Giving a Presentation

Reviewed Mar 28, 2018

Close

E-mail Article

Complete form to e-mail article…

Required fields are denoted by an asterisk (*) adjacent to the label.

Separate multiple recipients with a comma

Close

Sign-Up For Newsletters

Complete this form to sign-up for newsletters…

Required fields are denoted by an asterisk (*) adjacent to the label.

 

Summary

  • Define the purpose.
  • Assess the audience.
  • Compose your speech and practice.
  • Keep visual aids simple.
  • Smile and be confident.

These ideas can make crafting a speech simpler, and help you give a strong presentation.

Define the purpose

First, name the purpose. Think about what you want the audience to do when the talk is over, and what points you want them to walk away with. Think about these questions before writing a speech:

  • Why am I giving this talk?
  • Who is going to be in the audience?
  • What am I going to say?
  • Where will the meeting be?
  • When will the meeting be?
  • How am I going to do it?

Gauge the audience

Analyze the audience to gain a sense of how they will react to the topic. Find out what they already know about the topic, how interested they are in hearing about it, and what they may believe in and value.
 
Write your speech

A speech should be made up of:

  • Introduction. You may want to start off with a quote, statistic, or story linked to the main thought.
  • Body. Split the main idea into separate points and expand on the theme.
  • Conclusion. Revisit the introduction and sum up the main thought by referring to points in the body of the speech.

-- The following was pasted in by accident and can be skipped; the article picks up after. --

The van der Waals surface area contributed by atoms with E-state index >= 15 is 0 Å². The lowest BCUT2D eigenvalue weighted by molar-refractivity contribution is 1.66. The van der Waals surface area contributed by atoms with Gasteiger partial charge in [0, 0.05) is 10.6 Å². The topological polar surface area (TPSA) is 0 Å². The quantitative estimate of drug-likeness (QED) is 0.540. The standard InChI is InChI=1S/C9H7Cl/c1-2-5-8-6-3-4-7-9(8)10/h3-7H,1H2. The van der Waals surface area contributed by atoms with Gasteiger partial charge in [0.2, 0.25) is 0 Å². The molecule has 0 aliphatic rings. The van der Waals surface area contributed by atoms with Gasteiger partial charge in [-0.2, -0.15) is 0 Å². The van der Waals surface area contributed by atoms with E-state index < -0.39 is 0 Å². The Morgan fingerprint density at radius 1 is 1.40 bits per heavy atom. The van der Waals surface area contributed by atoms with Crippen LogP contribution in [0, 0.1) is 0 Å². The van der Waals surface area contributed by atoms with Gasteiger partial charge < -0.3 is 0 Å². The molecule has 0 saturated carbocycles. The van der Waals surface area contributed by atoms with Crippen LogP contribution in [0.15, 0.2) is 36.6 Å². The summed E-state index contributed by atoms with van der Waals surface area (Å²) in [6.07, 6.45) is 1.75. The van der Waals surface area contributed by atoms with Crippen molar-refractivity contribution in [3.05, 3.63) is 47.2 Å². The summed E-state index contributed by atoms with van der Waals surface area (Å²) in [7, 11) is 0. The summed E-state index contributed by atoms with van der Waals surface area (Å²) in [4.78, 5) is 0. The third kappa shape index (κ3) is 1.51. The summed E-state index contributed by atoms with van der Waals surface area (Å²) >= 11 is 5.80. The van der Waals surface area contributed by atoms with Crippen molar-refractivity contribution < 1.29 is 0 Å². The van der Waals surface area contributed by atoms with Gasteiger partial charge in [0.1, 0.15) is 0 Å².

Make visual aids

Visual aids can aid listener comprehension and memory, stir interest, support participation, and explain hard to get concepts. Think about where the speech will be given, room arrangement and size, your budget, the number of times the visuals will be used, and the length of the speech.

Keep visual aids simple.

  • Have only one key point per visual.
  • Use bullets. Don't use complete sentences or paragraphs.
  • Don't show a page full of numbers. Translate complex numbers into pie charts, line graphs, or bar graphs.
  • Use real objects if possible. If you can't use the real thing, show a picture of it.

Visual aids should not be used as a crutch. They are there to complement the speech and to serve as a checklist of ideas that you will expand on during the speech.

Deliver with confidence and enthusiasm

  • Keep eye contact with the audience.
  • Pace yourself. Don't talk too quickly, and clearly say words.
  • Point out main points by stressing certain sounds and syllables and pausing throughout the speech.
  • Have good posture. Don't slouch, speak with your head down, rock side to side or front to back, hold on to supports such as a lectern or table, or stand rigidly.
  • Smile. If you look like you’re having fun and are enthused about the topic, the audience will become interested, too.

Tips for nervousness

  • Relax. Take deep breaths and picture yourself giving the speech in a confident way.
  • Use icebreakers such as games to ease worry and allow you and the audience to get to know each other.
  • Practice. Practicing helps you learn the speech and get comfortable using your visual aids.

Resource

Presentations in Action: 80 Memorable Presentation Lessons From the Masters by Jerry Weissman. FT Press, 2011.

By Amy Daugherty
Source: Presentations Plus: Techniques That Work From the Experts' Expert by David A. Peoples. John Wiley & Sons Inc., 1992; Making Successful Presentations: A Self-Teaching Guide (second edition) by Terry C. Smith, John Wiley & Sons Inc., 1991; Principles and Types of Speech Communication by Bruce E. Gronbeck, Raymie E. McKerrow, Douglas Ehninger and Alan H. Monroe, HarperCollins Publishers Inc., 1990.